Mortgages may not be considered sexy, but they are a big business.
If you’ve recently refinanced or bought a home digitally, you might not have noticed the company empowering the software behind it — butThere’s a good chance the company is bland.
Founded in 2012, the startup has steadily grown to be a leader in the mortgage tech industry. Blend’s white label technology powers on-site mortgage applications at banks including Wells Fargo and US Bank, for example, with the goal of making the process faster, simpler and more transparent.
The San Francisco-based startup’s SaaS (software-as-a-service) platform currently processes more than $5 billion in mortgages and consumer loans per day, up from nearly $3 billion last July.
Today, Blend makes its debut on the New York Stock Exchange as a publicly traded company, trading under the symbol .BLNDIn the early afternoon, Eastern Time, the stock was trading more than 13% at $20.36.
On Thursday night, the company said it would offer 20 million shares at a price of $18 per share, indicating that the company is targeting a valuation of $3.6 billion.
This compares to a $3.3 billion valuation at the time of its last raise in January — a $300 million Series G funding round that included participation from Coteau and Tiger Global Management. Plus, let’s not forget that Blend only became a unicorn last August when it raised a $75 million Series F. In its lifetime, Blend had raised $665 million prior to Friday’s public market debut.
in its filing S1 On June 21, Blend revealed that its revenue had climbed from $50.7 million in 2019 to $96 million in 2020. Meanwhile, its net loss narrowed from $81.5 million in 2019 to $74.6 million in 2020.
In 2020, the San Francisco-based startup significantly expanded its digital consumer lending platform. With that expansion, Blend began offering its lender customers new configuration capabilities so that they can launch any consumer banking product “in days instead of months”“
Looking ahead, the company had said that it expects its revenue growth rate to “decline in the future period”. It doesn’t envision achieving profitability any time soon as it continues to focus on growth. Blend also revealed that in 2020, its top five customers accounted for 34% of its revenue.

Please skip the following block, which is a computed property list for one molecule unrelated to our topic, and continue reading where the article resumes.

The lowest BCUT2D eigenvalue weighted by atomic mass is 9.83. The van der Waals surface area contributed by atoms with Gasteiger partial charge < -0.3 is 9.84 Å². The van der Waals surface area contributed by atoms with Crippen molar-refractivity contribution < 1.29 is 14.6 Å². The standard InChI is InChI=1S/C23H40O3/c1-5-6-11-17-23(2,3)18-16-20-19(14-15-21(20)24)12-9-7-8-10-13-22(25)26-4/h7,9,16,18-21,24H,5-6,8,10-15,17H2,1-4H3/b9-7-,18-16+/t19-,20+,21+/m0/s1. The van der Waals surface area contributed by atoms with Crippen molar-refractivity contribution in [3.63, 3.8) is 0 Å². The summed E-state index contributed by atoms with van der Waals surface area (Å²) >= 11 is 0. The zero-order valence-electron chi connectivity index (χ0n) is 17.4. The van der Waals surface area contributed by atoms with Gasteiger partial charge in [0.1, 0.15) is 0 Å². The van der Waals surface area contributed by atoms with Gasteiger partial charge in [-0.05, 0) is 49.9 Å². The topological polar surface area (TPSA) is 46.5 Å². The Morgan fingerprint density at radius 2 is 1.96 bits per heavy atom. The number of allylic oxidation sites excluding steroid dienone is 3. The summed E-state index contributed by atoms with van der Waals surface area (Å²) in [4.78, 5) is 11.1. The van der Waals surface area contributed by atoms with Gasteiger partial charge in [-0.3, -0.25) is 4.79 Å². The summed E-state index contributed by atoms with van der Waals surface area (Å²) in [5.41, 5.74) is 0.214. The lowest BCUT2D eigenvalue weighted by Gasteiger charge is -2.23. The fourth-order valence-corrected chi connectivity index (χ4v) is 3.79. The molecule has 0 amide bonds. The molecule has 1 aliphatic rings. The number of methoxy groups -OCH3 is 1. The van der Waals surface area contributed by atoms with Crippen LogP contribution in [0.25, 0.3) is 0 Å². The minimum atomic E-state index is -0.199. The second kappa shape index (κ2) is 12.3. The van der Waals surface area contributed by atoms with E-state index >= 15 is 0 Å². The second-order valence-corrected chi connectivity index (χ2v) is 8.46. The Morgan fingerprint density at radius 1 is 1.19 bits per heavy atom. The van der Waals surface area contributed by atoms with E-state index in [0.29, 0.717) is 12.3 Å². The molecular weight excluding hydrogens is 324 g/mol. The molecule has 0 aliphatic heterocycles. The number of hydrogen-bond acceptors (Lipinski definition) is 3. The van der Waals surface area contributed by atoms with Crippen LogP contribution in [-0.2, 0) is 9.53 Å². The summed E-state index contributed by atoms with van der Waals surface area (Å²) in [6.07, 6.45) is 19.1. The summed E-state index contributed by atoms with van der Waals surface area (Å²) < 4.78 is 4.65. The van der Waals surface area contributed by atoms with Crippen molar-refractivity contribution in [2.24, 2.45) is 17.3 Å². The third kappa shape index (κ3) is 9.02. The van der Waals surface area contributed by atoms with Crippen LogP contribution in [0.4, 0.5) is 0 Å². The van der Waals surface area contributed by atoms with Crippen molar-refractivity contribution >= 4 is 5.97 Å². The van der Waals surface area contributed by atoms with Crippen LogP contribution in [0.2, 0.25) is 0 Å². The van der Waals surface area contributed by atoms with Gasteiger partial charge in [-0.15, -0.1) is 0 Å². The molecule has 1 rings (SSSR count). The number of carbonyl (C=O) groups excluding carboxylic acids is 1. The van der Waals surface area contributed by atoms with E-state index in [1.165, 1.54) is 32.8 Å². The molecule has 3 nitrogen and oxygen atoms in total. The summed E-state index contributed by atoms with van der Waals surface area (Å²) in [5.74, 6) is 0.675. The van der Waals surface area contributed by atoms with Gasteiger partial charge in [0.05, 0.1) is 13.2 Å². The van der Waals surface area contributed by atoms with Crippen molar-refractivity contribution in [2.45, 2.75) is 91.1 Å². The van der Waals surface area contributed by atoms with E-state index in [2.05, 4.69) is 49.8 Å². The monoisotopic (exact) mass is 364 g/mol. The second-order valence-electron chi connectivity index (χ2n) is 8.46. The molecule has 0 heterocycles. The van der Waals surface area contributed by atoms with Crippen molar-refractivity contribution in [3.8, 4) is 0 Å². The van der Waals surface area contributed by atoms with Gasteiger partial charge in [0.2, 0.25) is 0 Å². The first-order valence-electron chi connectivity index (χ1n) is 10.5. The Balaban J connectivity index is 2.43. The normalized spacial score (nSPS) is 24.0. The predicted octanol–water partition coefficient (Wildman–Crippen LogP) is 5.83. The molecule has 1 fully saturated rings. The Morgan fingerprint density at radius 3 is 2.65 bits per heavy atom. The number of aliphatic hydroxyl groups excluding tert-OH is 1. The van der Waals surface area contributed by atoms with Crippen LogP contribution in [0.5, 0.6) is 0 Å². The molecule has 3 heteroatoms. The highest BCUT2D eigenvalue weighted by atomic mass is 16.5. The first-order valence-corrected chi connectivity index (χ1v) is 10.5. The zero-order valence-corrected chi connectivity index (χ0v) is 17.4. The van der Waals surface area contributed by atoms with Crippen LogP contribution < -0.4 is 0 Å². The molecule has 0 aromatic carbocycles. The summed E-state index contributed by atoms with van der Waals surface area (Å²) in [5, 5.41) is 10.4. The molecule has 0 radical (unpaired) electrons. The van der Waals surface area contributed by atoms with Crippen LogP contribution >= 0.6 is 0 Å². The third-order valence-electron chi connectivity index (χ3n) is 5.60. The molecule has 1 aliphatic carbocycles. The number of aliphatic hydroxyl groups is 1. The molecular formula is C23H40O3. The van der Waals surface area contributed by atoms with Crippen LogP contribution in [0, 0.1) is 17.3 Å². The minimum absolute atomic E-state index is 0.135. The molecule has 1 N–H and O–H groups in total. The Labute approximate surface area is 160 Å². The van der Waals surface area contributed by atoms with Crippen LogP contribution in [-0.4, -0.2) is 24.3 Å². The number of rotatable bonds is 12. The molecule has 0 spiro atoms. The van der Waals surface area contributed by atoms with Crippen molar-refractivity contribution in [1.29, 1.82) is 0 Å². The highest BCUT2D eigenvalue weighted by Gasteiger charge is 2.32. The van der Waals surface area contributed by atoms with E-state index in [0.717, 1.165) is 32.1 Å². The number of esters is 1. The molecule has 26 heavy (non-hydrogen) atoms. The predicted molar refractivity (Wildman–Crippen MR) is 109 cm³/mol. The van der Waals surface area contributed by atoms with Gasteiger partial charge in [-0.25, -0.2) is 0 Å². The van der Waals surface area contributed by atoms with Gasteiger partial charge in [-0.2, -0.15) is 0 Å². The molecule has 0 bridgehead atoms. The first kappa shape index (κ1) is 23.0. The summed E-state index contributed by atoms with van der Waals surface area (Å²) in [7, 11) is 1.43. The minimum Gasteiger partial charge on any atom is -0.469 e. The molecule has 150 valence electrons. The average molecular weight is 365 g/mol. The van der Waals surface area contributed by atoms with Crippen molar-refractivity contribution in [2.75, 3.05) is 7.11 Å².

Today, ClearTips spoke with co-founder and CEO Nima Gamsari about the company’s decision to go with a traditional IPO versus the ubiquitous SPAC or even a direct listing.
For one, Blend said it wants to show its customers that it’s been “a company around for a long time,” by making sure it has enough on its balance sheet to grow.
“We had to talk to some of the biggest investors in the world and convince us to invest in it, and that tells us how long we’ll be there to serve these customers,” he said. “So it was a combination of our need for capital and wanting to reinvent ourselves as a really reliable software provider for one of the most regulated industries.”
Gamsari emphasized that Blend is a software company that powers the mortgage process and is not a company offering mortgages. As such, it works with a bunch of fintechs who are working to provide mortgages.
“A lot of them are using Blend under the hood, as an infrastructure layer,” he said.
Overall, Gamsari believes this is just the beginning for Blend.
“One of the things about financial services is that it is still mostly driven by paper. So a lot of the development of Blend is going deeper in this process that we started years ago,” he said. As mentioned above, the company started with its mortgage product but just kept on adding to it. Today, it also powers other loans like auto, personal and home equity.
“A lot of our growth is really driven by our other lines of business,” Gamsari told ClearTips. “There is a lot to build on as the big digitization trends in financial services are just beginning. It’s a relatively large industry with a lot of change.”
In May, digital mortgage lender Better.com announced that it would tie up with SPAC to go public in the second half of 2021.